Scientists discover some of Australia’s oldest prehistoric bacteria

23 April 2009

Some of the oldest examples of prehistoric bacteria of its kind in Australia have been discovered by an international research team.

Deakin University palaeontologists Professor Guang Shi and Dr Elizabeth A. Weldon were part of an international team that found the 268 million year-old bacteria on the coastline near Wollongong.

The bacteria was revealed in a trace fossil—the markings or impressions produced by a creature—believed to have been made by an ancient marine animal.

The researchers believe the bacteria may hold valuable early clues to climate change.

Professor Shi said the team, which included scientists from China, accidentally came across the 268 million year-old fossilised bacteria while on the hunt for other fossils.

Professor Shi and Dr Weldon's collaborator, Professor Yi-Ming Gong from China University of Geosciences, collected some of the trace fossils and took them back to China where he cut and polished the rock and took small samples. Through stringent laboratory treatments and powerful Environmental Scanning Electron Microscope (ESEM) analysis he discovered the bacteria.

"The fossilised bacteria colony looks like a bunch of grapes at microscopic level inside the trace fossil,'' Professor Shi said.

Two different types of bacteria were found in different layers within the trace fossil in the rock. According to the researchers, they may provide valuable clues about how animals reacted to climate change.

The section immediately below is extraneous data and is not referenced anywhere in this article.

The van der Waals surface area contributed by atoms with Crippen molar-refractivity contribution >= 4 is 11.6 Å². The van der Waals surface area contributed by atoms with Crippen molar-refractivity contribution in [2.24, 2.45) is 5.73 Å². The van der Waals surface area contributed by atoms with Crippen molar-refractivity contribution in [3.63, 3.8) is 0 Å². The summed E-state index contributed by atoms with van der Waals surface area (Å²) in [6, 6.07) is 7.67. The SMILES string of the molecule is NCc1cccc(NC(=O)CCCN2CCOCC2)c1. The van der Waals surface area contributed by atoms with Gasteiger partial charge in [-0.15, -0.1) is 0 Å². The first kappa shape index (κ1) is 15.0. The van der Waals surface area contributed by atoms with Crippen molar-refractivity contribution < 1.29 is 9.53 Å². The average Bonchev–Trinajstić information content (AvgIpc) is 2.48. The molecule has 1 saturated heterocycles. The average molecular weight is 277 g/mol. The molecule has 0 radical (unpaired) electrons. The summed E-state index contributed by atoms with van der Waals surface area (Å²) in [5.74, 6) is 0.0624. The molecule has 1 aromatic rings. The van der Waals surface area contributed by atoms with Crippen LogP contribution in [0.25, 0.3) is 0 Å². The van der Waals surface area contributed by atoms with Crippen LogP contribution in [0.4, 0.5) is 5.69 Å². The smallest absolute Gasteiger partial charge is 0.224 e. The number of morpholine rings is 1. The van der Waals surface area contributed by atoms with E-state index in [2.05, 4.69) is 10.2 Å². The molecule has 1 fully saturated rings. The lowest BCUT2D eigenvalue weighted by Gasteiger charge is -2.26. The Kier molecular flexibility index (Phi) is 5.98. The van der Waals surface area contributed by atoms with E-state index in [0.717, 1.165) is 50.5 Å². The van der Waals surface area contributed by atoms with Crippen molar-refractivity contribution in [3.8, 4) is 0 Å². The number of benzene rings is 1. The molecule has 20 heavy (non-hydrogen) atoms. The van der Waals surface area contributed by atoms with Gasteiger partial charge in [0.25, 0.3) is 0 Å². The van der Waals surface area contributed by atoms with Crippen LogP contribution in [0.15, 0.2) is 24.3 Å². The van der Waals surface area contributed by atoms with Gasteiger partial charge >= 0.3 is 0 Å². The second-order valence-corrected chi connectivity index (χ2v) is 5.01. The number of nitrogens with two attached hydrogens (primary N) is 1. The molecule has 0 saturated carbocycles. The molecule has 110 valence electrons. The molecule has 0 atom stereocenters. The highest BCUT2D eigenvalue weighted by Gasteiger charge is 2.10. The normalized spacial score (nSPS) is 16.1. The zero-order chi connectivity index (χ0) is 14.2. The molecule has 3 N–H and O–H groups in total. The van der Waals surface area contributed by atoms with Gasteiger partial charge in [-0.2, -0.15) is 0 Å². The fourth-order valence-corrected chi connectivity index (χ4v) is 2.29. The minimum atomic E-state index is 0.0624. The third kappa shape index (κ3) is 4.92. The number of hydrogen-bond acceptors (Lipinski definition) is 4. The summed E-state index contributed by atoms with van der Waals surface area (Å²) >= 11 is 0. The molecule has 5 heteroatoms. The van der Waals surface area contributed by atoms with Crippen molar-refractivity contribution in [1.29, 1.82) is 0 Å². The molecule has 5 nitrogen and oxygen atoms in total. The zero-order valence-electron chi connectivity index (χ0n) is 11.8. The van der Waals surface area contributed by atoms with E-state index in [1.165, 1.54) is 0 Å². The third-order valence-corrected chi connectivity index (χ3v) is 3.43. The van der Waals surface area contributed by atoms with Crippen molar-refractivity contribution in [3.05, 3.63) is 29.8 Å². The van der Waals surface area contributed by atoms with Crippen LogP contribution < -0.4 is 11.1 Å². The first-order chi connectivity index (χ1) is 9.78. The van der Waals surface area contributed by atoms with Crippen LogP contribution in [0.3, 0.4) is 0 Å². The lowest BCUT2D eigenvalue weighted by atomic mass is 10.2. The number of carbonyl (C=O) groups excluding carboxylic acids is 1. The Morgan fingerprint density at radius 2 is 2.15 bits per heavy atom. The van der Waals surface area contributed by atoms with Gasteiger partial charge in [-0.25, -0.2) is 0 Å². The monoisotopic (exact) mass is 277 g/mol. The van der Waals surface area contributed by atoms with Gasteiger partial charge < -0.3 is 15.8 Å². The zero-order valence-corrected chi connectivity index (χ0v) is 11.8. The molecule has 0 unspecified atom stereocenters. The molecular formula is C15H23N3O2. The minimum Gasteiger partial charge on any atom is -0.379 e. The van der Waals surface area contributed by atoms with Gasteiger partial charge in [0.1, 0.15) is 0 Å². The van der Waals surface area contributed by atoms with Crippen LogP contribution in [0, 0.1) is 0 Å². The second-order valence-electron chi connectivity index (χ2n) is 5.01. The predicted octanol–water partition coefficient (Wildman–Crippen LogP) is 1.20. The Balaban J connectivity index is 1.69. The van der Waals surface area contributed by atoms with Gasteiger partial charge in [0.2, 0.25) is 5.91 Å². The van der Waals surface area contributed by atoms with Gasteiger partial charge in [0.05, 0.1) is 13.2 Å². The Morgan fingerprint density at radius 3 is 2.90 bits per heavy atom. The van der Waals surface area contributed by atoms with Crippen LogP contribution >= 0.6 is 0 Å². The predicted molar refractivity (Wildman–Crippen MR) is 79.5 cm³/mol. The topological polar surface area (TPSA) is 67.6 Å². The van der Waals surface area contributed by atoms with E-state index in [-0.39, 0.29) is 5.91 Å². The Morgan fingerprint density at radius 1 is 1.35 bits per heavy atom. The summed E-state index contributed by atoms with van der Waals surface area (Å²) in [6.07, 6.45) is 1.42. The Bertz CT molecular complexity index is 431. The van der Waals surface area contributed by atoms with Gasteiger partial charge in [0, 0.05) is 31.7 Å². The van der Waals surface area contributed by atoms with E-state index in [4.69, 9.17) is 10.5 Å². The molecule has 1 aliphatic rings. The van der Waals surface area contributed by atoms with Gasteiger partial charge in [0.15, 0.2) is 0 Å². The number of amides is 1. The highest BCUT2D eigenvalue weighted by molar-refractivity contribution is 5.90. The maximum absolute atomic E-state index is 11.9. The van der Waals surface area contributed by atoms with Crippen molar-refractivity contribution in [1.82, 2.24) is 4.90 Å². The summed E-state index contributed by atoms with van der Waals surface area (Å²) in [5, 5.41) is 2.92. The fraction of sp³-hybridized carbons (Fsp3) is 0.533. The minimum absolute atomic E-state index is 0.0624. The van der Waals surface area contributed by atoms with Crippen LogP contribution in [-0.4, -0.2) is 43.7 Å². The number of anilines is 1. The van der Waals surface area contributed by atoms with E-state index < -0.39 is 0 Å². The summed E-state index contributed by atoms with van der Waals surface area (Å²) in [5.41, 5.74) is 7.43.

"The alternating arrangement of the different layers of sediment containing different bacteria fossils could represent a response of the animal to warm and cold climate changes," Professor Shi said.

"We know the climate was oscillating at that time during a global climate transition from an icehouse to a greenhouse state, and the rhythmic climatic oscillations are indeed reflected in both sediment type and animal behaviour living in the ancient environment."

Professor Shi said the find was highly significant.

"We knew there were trace fossils at the site but we did not know what was inside them. We certainly did not expect to find grape-like fossilised bacteria colonies.

"This is the first report from Australia of this kind of fossilised bacteria of this age," he said.

The research team plans to return to the area for more fieldwork to determine the spread of the fossils.

 

Media contact

Rebecca Tucker
Media and Corporate Communications
03 5227 8568, 0418 979 134
Email Rebecca


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